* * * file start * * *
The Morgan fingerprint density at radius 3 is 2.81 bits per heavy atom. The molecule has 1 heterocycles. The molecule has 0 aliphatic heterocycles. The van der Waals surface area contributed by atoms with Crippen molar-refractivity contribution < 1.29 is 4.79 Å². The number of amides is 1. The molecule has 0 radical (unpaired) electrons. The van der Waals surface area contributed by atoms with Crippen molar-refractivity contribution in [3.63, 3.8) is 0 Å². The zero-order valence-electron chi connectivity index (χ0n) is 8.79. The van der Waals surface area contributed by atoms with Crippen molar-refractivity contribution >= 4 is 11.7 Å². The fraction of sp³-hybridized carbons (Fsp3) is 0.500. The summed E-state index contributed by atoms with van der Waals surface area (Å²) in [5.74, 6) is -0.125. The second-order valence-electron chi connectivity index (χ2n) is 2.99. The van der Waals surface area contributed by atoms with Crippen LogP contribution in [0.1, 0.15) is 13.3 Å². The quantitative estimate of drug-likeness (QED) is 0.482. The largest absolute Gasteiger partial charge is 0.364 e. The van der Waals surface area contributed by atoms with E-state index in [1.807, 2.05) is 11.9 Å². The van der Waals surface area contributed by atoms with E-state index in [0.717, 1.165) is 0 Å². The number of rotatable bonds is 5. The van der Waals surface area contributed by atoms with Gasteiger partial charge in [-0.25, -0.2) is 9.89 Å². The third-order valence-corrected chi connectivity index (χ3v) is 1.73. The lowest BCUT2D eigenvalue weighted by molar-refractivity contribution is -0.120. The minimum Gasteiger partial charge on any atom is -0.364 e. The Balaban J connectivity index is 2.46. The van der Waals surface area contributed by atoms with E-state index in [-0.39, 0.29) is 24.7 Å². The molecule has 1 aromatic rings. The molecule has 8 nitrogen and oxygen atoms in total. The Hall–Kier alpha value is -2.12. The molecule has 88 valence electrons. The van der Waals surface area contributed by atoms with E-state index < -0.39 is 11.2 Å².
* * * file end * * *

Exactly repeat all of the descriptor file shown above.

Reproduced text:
The Morgan fingerprint density at radius 3 is 2.81 bits per heavy atom. The molecule has 1 heterocycles. The molecule has 0 aliphatic heterocycles. The van der Waals surface area contributed by atoms with Crippen molar-refractivity contribution < 1.29 is 4.79 Å². The number of amides is 1. The molecule has 0 radical (unpaired) electrons. The van der Waals surface area contributed by atoms with Crippen molar-refractivity contribution in [3.63, 3.8) is 0 Å². The zero-order valence-electron chi connectivity index (χ0n) is 8.79. The van der Waals surface area contributed by atoms with Crippen molar-refractivity contribution >= 4 is 11.7 Å². The fraction of sp³-hybridized carbons (Fsp3) is 0.500. The summed E-state index contributed by atoms with van der Waals surface area (Å²) in [5.74, 6) is -0.125. The second-order valence-electron chi connectivity index (χ2n) is 2.99. The van der Waals surface area contributed by atoms with Crippen LogP contribution in [0.1, 0.15) is 13.3 Å². The quantitative estimate of drug-likeness (QED) is 0.482. The largest absolute Gasteiger partial charge is 0.364 e. The van der Waals surface area contributed by atoms with E-state index in [1.807, 2.05) is 11.9 Å². The van der Waals surface area contributed by atoms with E-state index in [0.717, 1.165) is 0 Å². The number of rotatable bonds is 5. The van der Waals surface area contributed by atoms with Gasteiger partial charge in [-0.25, -0.2) is 9.89 Å². The third-order valence-corrected chi connectivity index (χ3v) is 1.73. The lowest BCUT2D eigenvalue weighted by molar-refractivity contribution is -0.120. The minimum Gasteiger partial charge on any atom is -0.364 e. The Balaban J connectivity index is 2.46. The van der Waals surface area contributed by atoms with E-state index in [-0.39, 0.29) is 24.7 Å². The molecule has 1 aromatic rings. The molecule has 8 nitrogen and oxygen atoms in total. The Hall–Kier alpha value is -2.12. The molecule has 88 valence electrons. The van der Waals surface area contributed by atoms with E-state index < -0.39 is 11.2 Å².